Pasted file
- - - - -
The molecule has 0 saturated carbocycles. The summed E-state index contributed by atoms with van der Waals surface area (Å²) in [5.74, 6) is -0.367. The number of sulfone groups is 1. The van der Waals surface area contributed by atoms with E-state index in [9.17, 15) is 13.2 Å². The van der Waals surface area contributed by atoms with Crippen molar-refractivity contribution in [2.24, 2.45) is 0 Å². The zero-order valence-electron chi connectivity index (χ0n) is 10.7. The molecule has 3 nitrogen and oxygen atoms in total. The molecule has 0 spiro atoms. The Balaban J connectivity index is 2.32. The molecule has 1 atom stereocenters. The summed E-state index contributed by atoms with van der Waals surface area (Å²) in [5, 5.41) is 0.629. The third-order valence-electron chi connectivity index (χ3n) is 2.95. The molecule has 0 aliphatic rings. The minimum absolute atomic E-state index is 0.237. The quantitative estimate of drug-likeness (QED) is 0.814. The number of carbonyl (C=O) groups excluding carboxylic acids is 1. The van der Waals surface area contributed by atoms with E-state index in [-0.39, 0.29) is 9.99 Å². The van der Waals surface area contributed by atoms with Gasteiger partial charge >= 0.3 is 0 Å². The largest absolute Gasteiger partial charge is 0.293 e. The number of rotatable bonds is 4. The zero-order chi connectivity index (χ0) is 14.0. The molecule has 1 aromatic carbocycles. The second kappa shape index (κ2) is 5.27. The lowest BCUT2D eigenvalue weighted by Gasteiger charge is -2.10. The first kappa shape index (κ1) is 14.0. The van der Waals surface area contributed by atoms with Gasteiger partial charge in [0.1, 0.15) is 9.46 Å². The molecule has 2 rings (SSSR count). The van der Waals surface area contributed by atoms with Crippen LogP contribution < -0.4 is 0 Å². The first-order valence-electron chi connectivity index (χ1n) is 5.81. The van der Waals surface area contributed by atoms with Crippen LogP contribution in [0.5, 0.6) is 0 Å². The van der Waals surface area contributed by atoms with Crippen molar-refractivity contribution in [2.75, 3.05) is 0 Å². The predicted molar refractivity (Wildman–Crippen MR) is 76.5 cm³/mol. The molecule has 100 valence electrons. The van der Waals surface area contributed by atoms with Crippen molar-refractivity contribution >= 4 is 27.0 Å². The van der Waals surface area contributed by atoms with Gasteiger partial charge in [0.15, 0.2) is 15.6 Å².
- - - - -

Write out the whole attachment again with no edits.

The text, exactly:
The molecule has 0 saturated carbocycles. The summed E-state index contributed by atoms with van der Waals surface area (Å²) in [5.74, 6) is -0.367. The number of sulfone groups is 1. The van der Waals surface area contributed by atoms with E-state index in [9.17, 15) is 13.2 Å². The van der Waals surface area contributed by atoms with Crippen molar-refractivity contribution in [2.24, 2.45) is 0 Å². The zero-order valence-electron chi connectivity index (χ0n) is 10.7. The molecule has 3 nitrogen and oxygen atoms in total. The molecule has 0 spiro atoms. The Balaban J connectivity index is 2.32. The molecule has 1 atom stereocenters. The summed E-state index contributed by atoms with van der Waals surface area (Å²) in [5, 5.41) is 0.629. The third-order valence-electron chi connectivity index (χ3n) is 2.95. The molecule has 0 aliphatic rings. The minimum absolute atomic E-state index is 0.237. The quantitative estimate of drug-likeness (QED) is 0.814. The number of carbonyl (C=O) groups excluding carboxylic acids is 1. The van der Waals surface area contributed by atoms with E-state index in [-0.39, 0.29) is 9.99 Å². The van der Waals surface area contributed by atoms with Gasteiger partial charge >= 0.3 is 0 Å². The largest absolute Gasteiger partial charge is 0.293 e. The number of rotatable bonds is 4. The zero-order chi connectivity index (χ0) is 14.0. The molecule has 1 aromatic carbocycles. The second kappa shape index (κ2) is 5.27. The lowest BCUT2D eigenvalue weighted by Gasteiger charge is -2.10. The first kappa shape index (κ1) is 14.0. The van der Waals surface area contributed by atoms with Gasteiger partial charge in [0.1, 0.15) is 9.46 Å². The molecule has 2 rings (SSSR count). The van der Waals surface area contributed by atoms with Crippen LogP contribution < -0.4 is 0 Å². The first-order valence-electron chi connectivity index (χ1n) is 5.81. The van der Waals surface area contributed by atoms with Crippen LogP contribution in [0.5, 0.6) is 0 Å². The van der Waals surface area contributed by atoms with Crippen molar-refractivity contribution in [2.75, 3.05) is 0 Å². The predicted molar refractivity (Wildman–Crippen MR) is 76.5 cm³/mol. The molecule has 100 valence electrons. The van der Waals surface area contributed by atoms with Crippen molar-refractivity contribution >= 4 is 27.0 Å². The van der Waals surface area contributed by atoms with Gasteiger partial charge in [0.15, 0.2) is 15.6 Å².